I remember many years ago when my younger sister tried to teach me to drive stick shift. She had a new white Ford pickup truck and we were driving to Iowa together. A very late bloomer, I had recently gotten my driver's license at twenty-two and was practicing driving with anyone who'd have me. My sister thought learning stick shift on the freeway would be easier than in the city where I lived. We started at a gas station outside of Chicago and by the next off-ramp she had booted me back into the passenger seat. I never did learn to drive stick shift.
When my other sister Katherine and I drove across the country a few months later I was driving in the left lane somewhere in North Dakota when she looked over at me and said, "You know you're not supposed to stay in the left lane right? It's just for passing." I didn't know that and there's lots more that I didn't know. I learned along the way, pushing through the fear with every new driving experience.
This week I drove 800 miles from Seattle to Northern California with my sixteen-year-old daughter Lucia. We planned a much-needed getaway to see my sister and her two sons during her spring break. Like so many, we've missed our family during the last year of COVID and figured that this drive, though long, was worth a few days of being with them.
Lucia got her driver's license about a month ago and is a good in-city driver. But she's had minimal experience on freeways. On our first day we drove to Ashland, Oregon. Normally the trip would take about seven hours but with Friday traffic it took us over nine hours.
Lucia drove the middle stretch of the trip and did great. She managed to pass big semis. She figured out how to yield to faster cars. She seemed relaxed and happy. After witnessing Lucia's highway driving for an hour or so I too relaxed and settled into the luxury of looking at the scenery and eating snacks.
Our second day would be another six hours. Lucia was eager to take the first leg and I was happy to let her do it. We left Ashland and very shortly after entered a several-hour stretch of mountain highway around Mt. Shasta. This is the kind of driving I am most afraid of. Growing up in the midwest I wasn't regularly exposed to mountains and elevation. Though I've lived on the west coast for thirty years, driving on windy mountain roads still renders me panicky, rigid, and fearful. I lean into the windshield and grip the steering wheel with each mountain curve, settling behind slow-moving semis instead of cruising with the rest of the drivers.
With Lucia at the helm, I quickly realized that my control tactics-- leaning in, white-knuckling, having a stare-down with the lines on the highway-- wouldn't serve me. I had no control over the car. I spent the first hour micro-managing Lucia. I told her when to speed up, when to slow down, when to pass. Lucia was patient at first but eventually became irritated.
"Mom," she said, "you are stressing me out."
"I'm sorry," I said, "this is the scariest kind of driving for me. It always has been. It really stresses me out."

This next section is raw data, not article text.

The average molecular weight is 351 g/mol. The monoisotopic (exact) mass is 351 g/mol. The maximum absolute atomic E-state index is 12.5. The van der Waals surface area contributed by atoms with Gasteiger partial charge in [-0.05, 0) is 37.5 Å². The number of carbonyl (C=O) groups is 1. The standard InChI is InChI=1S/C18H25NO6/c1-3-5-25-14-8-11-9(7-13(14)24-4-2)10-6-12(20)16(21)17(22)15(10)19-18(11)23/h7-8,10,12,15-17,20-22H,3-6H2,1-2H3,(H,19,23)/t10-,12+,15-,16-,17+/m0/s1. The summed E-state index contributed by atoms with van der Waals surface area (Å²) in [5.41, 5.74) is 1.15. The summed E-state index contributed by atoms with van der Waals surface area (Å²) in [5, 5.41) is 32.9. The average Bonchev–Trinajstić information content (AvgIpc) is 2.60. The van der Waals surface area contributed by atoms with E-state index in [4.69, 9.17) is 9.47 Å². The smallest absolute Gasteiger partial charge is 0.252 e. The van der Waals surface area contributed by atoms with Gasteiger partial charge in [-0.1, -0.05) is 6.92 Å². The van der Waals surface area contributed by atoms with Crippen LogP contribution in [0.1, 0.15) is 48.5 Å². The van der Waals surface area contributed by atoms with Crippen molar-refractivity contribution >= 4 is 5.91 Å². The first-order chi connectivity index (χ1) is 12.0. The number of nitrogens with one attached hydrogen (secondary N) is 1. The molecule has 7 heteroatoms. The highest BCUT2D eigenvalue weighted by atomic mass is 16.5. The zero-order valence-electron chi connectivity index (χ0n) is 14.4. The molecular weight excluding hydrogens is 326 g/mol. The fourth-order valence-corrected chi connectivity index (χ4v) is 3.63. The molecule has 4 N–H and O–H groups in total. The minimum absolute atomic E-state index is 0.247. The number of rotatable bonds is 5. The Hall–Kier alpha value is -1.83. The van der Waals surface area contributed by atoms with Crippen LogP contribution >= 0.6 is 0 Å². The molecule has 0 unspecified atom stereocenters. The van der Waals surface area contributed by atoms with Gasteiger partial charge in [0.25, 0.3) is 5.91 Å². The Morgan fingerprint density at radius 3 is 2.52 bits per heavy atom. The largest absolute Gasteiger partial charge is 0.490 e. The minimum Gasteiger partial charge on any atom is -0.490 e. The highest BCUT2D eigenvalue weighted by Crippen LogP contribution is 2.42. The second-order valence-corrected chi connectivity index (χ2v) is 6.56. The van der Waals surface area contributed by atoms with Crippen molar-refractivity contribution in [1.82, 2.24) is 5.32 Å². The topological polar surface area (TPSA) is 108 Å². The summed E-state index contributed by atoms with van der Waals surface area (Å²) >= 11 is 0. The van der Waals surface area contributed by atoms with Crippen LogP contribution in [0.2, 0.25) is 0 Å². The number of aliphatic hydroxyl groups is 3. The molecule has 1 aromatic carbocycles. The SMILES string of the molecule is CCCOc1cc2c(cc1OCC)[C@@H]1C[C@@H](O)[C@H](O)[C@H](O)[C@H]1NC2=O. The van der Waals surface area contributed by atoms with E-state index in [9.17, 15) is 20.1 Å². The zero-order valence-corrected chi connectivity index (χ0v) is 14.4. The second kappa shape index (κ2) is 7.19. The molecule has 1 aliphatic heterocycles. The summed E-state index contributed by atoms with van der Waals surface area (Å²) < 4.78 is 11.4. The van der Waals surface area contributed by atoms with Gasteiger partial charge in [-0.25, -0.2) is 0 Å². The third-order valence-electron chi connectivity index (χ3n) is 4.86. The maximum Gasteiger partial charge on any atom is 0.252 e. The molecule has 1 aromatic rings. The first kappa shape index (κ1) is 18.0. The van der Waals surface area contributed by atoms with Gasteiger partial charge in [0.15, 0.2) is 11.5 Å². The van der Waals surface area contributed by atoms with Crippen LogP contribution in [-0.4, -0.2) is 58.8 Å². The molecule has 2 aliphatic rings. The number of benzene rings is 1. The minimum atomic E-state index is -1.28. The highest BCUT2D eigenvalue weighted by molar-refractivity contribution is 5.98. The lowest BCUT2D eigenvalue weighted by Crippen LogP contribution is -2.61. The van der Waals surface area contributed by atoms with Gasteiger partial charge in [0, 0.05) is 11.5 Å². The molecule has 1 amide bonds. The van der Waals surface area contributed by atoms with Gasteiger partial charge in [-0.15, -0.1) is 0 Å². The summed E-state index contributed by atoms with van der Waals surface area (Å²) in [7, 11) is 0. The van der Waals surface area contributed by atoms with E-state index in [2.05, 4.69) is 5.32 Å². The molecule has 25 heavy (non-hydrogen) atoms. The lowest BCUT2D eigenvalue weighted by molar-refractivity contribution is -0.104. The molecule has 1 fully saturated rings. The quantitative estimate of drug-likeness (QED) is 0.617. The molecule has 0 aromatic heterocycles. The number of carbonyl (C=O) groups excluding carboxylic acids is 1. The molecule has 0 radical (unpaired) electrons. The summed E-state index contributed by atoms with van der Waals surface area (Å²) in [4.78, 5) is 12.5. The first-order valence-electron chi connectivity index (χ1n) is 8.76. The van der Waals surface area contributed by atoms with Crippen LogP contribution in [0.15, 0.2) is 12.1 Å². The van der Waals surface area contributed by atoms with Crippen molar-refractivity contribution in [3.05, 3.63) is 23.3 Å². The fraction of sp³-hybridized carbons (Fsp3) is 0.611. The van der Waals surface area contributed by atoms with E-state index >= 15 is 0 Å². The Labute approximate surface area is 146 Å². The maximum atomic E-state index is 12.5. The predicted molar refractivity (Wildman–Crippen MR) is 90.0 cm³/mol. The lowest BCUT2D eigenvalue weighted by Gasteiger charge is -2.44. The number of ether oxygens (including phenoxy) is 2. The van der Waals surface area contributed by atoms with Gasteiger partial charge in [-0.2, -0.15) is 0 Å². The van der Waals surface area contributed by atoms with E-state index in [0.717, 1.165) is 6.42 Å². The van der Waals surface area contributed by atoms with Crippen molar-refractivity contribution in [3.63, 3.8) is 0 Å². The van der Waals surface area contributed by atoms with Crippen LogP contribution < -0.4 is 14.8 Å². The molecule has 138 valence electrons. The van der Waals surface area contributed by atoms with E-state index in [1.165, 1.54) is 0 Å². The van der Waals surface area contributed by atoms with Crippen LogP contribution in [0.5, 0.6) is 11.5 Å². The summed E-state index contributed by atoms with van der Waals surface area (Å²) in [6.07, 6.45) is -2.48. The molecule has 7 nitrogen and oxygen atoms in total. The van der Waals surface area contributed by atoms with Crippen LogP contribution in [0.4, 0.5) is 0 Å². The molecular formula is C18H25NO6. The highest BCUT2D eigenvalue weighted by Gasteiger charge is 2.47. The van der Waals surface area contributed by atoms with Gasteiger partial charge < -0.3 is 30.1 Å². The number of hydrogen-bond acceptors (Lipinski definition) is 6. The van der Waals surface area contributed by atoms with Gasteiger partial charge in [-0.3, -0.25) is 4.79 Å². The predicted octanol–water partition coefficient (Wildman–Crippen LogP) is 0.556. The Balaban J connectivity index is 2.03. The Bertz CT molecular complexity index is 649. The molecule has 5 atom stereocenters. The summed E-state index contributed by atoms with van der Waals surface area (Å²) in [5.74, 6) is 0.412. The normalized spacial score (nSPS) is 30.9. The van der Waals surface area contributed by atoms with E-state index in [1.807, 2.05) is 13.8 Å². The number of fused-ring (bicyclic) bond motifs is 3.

"Yeah," she said, "but I'm not scared and your fear is making me more nervous."
Oh my god, I thought to myself, "she's not scared of this mountain highway." She's been driving for a month and this is just one of the many roads she's being introduced to at the beginning of her driving career. So many times, as a parent, I have wanted to put my daughter back into the swaddle that she used to love when she was a baby. When she has a hard time with a friend or in school, or during the many moments over the past year when her threshold for isolation and restriction has reached an edge, I've wanted to wrap her up and make her feel held, protected, and safe.
But here, now, as we drove, my beautiful, competent, comfortable daughter was not feeling unsafe. She was loving the feel of this-- country music blaring, speeding through time, infinite blue sky above, massive mountains close in and in the distance. She was not afraid. She was alive. She was invigorated. In that moment I was the one who wanted to be swaddled.
When we finally reached our destination, a house in the mountains outside of Sacramento, we had to travel up a winding one-lane, pot-holed, dirt road with a steep edge. Lucia was still driving and I could tell it was challenging. At one point another car was coming down the hill and Lucia had to navigate pulling around it. I saw us dropping off the edge, our Prius wedged between two massive Sequoias. But we made it. She'd driven the entire second leg. We were safe and sound at our destination.
We have eight hundred miles to go on our journey home and I understand myself and my daughter a little bit better. The main thing I can see clearly now is that my fear is not her fear. I see her differently now. She does not want to be swaddled anymore. She cannot go back there. Like a butterfly who's no longer living in her chrysalis, she won't fit anymore. Her wings are too wide. Her desire to fly is what guides her now.
I can't say that I won't still worry and back seat drive a little bit. I'm still a mother and my instincts to protect are strong and everpresent. Lucia still has things to learn and there are things I can teach her. But I can let go a little bit too. I can celebrate this new stage of my daughter's life, this time where her wings are open and strong, carrying her to new and wonderful places. I'm looking forward to the drive home. I don't have to grit my teeth through the mountain roads. I'll let Lucia drive while I settle back in the passenger seat and enjoy the ride.